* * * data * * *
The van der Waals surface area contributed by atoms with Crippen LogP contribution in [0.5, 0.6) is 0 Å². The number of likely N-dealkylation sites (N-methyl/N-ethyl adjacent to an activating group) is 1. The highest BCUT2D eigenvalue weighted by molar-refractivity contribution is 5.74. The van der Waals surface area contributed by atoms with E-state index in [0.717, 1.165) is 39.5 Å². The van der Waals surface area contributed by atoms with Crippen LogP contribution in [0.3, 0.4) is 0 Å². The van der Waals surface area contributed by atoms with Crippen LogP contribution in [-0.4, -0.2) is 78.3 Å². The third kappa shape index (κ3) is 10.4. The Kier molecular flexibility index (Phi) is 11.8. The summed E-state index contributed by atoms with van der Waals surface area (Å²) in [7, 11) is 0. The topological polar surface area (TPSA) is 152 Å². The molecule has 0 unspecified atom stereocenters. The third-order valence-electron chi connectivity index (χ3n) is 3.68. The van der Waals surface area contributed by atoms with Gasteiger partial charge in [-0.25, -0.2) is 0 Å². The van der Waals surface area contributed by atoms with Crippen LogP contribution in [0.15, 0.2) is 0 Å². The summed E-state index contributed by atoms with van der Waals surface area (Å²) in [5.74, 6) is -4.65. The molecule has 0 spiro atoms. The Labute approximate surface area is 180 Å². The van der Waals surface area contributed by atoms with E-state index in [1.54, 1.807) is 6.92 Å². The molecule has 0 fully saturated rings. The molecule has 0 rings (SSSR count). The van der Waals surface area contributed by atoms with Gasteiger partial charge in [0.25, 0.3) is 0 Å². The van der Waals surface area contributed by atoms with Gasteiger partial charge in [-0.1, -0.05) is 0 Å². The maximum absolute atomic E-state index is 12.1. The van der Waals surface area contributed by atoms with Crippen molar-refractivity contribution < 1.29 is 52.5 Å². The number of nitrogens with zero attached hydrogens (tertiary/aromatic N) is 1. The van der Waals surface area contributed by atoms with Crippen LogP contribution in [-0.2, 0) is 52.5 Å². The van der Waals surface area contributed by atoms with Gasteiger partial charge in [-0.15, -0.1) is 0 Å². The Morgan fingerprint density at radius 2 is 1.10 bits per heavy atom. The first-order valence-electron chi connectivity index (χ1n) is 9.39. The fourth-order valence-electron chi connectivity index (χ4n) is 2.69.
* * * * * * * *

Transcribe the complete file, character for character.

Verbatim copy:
The van der Waals surface area contributed by atoms with Crippen LogP contribution in [0.5, 0.6) is 0 Å². The number of likely N-dealkylation sites (N-methyl/N-ethyl adjacent to an activating group) is 1. The highest BCUT2D eigenvalue weighted by molar-refractivity contribution is 5.74. The van der Waals surface area contributed by atoms with E-state index in [0.717, 1.165) is 39.5 Å². The van der Waals surface area contributed by atoms with Crippen LogP contribution in [0.3, 0.4) is 0 Å². The van der Waals surface area contributed by atoms with Crippen LogP contribution in [-0.4, -0.2) is 78.3 Å². The third kappa shape index (κ3) is 10.4. The Kier molecular flexibility index (Phi) is 11.8. The summed E-state index contributed by atoms with van der Waals surface area (Å²) in [7, 11) is 0. The topological polar surface area (TPSA) is 152 Å². The molecule has 0 unspecified atom stereocenters. The third-order valence-electron chi connectivity index (χ3n) is 3.68. The van der Waals surface area contributed by atoms with Gasteiger partial charge in [-0.25, -0.2) is 0 Å². The van der Waals surface area contributed by atoms with Crippen LogP contribution in [0.15, 0.2) is 0 Å². The summed E-state index contributed by atoms with van der Waals surface area (Å²) in [5.74, 6) is -4.65. The molecule has 0 spiro atoms. The Labute approximate surface area is 180 Å². The van der Waals surface area contributed by atoms with E-state index in [1.54, 1.807) is 6.92 Å². The molecule has 0 fully saturated rings. The molecule has 0 rings (SSSR count). The van der Waals surface area contributed by atoms with Gasteiger partial charge in [0.25, 0.3) is 0 Å². The van der Waals surface area contributed by atoms with Gasteiger partial charge in [-0.1, -0.05) is 0 Å². The maximum absolute atomic E-state index is 12.1. The van der Waals surface area contributed by atoms with Crippen molar-refractivity contribution < 1.29 is 52.5 Å². The number of nitrogens with zero attached hydrogens (tertiary/aromatic N) is 1. The van der Waals surface area contributed by atoms with Crippen LogP contribution in [-0.2, 0) is 52.5 Å². The van der Waals surface area contributed by atoms with Gasteiger partial charge in [-0.15, -0.1) is 0 Å². The Morgan fingerprint density at radius 2 is 1.10 bits per heavy atom. The first-order valence-electron chi connectivity index (χ1n) is 9.39. The fourth-order valence-electron chi connectivity index (χ4n) is 2.69.